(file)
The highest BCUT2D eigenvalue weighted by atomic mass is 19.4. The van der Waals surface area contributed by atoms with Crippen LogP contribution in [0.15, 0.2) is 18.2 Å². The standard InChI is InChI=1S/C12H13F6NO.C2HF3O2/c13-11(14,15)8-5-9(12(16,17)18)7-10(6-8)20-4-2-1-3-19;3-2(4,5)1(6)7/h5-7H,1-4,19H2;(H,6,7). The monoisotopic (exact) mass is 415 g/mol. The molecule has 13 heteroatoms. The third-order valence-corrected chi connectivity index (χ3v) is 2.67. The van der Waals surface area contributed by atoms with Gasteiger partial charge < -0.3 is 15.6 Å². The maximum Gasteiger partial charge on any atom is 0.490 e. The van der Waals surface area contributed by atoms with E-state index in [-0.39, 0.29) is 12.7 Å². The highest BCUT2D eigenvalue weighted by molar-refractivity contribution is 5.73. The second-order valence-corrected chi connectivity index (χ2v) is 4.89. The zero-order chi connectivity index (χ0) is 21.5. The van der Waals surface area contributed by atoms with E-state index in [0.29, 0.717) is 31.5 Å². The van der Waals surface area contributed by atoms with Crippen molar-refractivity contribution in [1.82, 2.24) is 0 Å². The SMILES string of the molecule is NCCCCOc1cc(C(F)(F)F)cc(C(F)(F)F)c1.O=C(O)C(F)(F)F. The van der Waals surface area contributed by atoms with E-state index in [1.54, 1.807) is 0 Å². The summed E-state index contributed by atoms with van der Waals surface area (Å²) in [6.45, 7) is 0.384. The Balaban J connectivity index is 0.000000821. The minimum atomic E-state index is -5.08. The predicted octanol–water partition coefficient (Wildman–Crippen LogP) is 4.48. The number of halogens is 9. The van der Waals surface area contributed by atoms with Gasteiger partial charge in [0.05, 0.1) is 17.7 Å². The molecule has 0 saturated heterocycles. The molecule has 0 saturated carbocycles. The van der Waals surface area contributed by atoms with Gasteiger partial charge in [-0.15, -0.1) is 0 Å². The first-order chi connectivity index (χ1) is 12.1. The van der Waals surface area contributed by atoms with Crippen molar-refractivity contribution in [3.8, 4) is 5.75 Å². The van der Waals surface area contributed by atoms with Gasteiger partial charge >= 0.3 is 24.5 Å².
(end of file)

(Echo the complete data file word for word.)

The highest BCUT2D eigenvalue weighted by atomic mass is 19.4. The van der Waals surface area contributed by atoms with Crippen LogP contribution in [0.15, 0.2) is 18.2 Å². The standard InChI is InChI=1S/C12H13F6NO.C2HF3O2/c13-11(14,15)8-5-9(12(16,17)18)7-10(6-8)20-4-2-1-3-19;3-2(4,5)1(6)7/h5-7H,1-4,19H2;(H,6,7). The monoisotopic (exact) mass is 415 g/mol. The molecule has 13 heteroatoms. The third-order valence-corrected chi connectivity index (χ3v) is 2.67. The van der Waals surface area contributed by atoms with Gasteiger partial charge < -0.3 is 15.6 Å². The maximum Gasteiger partial charge on any atom is 0.490 e. The van der Waals surface area contributed by atoms with E-state index in [-0.39, 0.29) is 12.7 Å². The highest BCUT2D eigenvalue weighted by molar-refractivity contribution is 5.73. The second-order valence-corrected chi connectivity index (χ2v) is 4.89. The zero-order chi connectivity index (χ0) is 21.5. The van der Waals surface area contributed by atoms with E-state index in [0.29, 0.717) is 31.5 Å². The van der Waals surface area contributed by atoms with Crippen molar-refractivity contribution in [1.82, 2.24) is 0 Å². The SMILES string of the molecule is NCCCCOc1cc(C(F)(F)F)cc(C(F)(F)F)c1.O=C(O)C(F)(F)F. The van der Waals surface area contributed by atoms with E-state index in [1.54, 1.807) is 0 Å². The summed E-state index contributed by atoms with van der Waals surface area (Å²) in [6.45, 7) is 0.384. The Balaban J connectivity index is 0.000000821. The minimum atomic E-state index is -5.08. The predicted octanol–water partition coefficient (Wildman–Crippen LogP) is 4.48. The number of halogens is 9. The van der Waals surface area contributed by atoms with Gasteiger partial charge in [0.05, 0.1) is 17.7 Å². The molecule has 0 saturated heterocycles. The molecule has 0 saturated carbocycles. The van der Waals surface area contributed by atoms with Gasteiger partial charge in [-0.15, -0.1) is 0 Å². The first-order chi connectivity index (χ1) is 12.1. The van der Waals surface area contributed by atoms with Crippen molar-refractivity contribution in [3.8, 4) is 5.75 Å². The van der Waals surface area contributed by atoms with Gasteiger partial charge >= 0.3 is 24.5 Å².